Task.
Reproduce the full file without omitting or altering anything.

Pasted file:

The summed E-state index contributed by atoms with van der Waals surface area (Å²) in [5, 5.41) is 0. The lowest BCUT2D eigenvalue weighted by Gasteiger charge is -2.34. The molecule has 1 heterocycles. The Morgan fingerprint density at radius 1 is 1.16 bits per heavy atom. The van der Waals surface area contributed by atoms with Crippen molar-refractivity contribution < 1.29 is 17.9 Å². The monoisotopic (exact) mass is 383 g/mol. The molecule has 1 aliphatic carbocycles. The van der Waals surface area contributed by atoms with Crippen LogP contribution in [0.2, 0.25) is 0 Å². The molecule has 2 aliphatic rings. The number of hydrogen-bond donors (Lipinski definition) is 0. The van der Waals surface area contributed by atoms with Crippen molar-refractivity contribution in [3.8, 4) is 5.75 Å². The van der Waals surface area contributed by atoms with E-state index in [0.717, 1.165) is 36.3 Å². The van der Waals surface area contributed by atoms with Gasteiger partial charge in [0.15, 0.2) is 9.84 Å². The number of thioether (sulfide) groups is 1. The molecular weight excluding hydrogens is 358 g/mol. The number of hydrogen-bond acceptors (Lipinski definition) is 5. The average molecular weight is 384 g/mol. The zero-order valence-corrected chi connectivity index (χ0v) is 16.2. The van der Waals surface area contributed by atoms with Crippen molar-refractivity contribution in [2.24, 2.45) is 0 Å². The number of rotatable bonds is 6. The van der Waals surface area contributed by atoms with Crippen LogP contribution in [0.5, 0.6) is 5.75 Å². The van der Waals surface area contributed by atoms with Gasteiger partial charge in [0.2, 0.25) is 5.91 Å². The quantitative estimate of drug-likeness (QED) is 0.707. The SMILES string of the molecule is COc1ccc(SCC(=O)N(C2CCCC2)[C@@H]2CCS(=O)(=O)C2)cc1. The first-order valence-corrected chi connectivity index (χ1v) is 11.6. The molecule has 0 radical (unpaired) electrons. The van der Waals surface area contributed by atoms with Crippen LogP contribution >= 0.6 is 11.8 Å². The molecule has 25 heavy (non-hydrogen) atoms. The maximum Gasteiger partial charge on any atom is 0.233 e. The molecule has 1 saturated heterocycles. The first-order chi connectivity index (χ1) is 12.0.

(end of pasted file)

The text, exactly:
The summed E-state index contributed by atoms with van der Waals surface area (Å²) in [5, 5.41) is 0. The lowest BCUT2D eigenvalue weighted by Gasteiger charge is -2.34. The molecule has 1 heterocycles. The Morgan fingerprint density at radius 1 is 1.16 bits per heavy atom. The van der Waals surface area contributed by atoms with Crippen molar-refractivity contribution < 1.29 is 17.9 Å². The monoisotopic (exact) mass is 383 g/mol. The molecule has 1 aliphatic carbocycles. The van der Waals surface area contributed by atoms with Crippen LogP contribution in [0.2, 0.25) is 0 Å². The molecule has 2 aliphatic rings. The number of hydrogen-bond donors (Lipinski definition) is 0. The van der Waals surface area contributed by atoms with Crippen molar-refractivity contribution in [3.8, 4) is 5.75 Å². The van der Waals surface area contributed by atoms with E-state index in [0.717, 1.165) is 36.3 Å². The van der Waals surface area contributed by atoms with Gasteiger partial charge in [0.15, 0.2) is 9.84 Å². The number of thioether (sulfide) groups is 1. The molecular weight excluding hydrogens is 358 g/mol. The number of hydrogen-bond acceptors (Lipinski definition) is 5. The average molecular weight is 384 g/mol. The zero-order valence-corrected chi connectivity index (χ0v) is 16.2. The van der Waals surface area contributed by atoms with Crippen molar-refractivity contribution in [2.24, 2.45) is 0 Å². The number of rotatable bonds is 6. The van der Waals surface area contributed by atoms with Crippen LogP contribution in [0.5, 0.6) is 5.75 Å². The van der Waals surface area contributed by atoms with Gasteiger partial charge in [0.2, 0.25) is 5.91 Å². The quantitative estimate of drug-likeness (QED) is 0.707. The SMILES string of the molecule is COc1ccc(SCC(=O)N(C2CCCC2)[C@@H]2CCS(=O)(=O)C2)cc1. The first-order valence-corrected chi connectivity index (χ1v) is 11.6. The molecule has 0 radical (unpaired) electrons. The van der Waals surface area contributed by atoms with Crippen LogP contribution >= 0.6 is 11.8 Å². The molecule has 25 heavy (non-hydrogen) atoms. The maximum Gasteiger partial charge on any atom is 0.233 e. The molecule has 1 saturated heterocycles. The first-order chi connectivity index (χ1) is 12.0.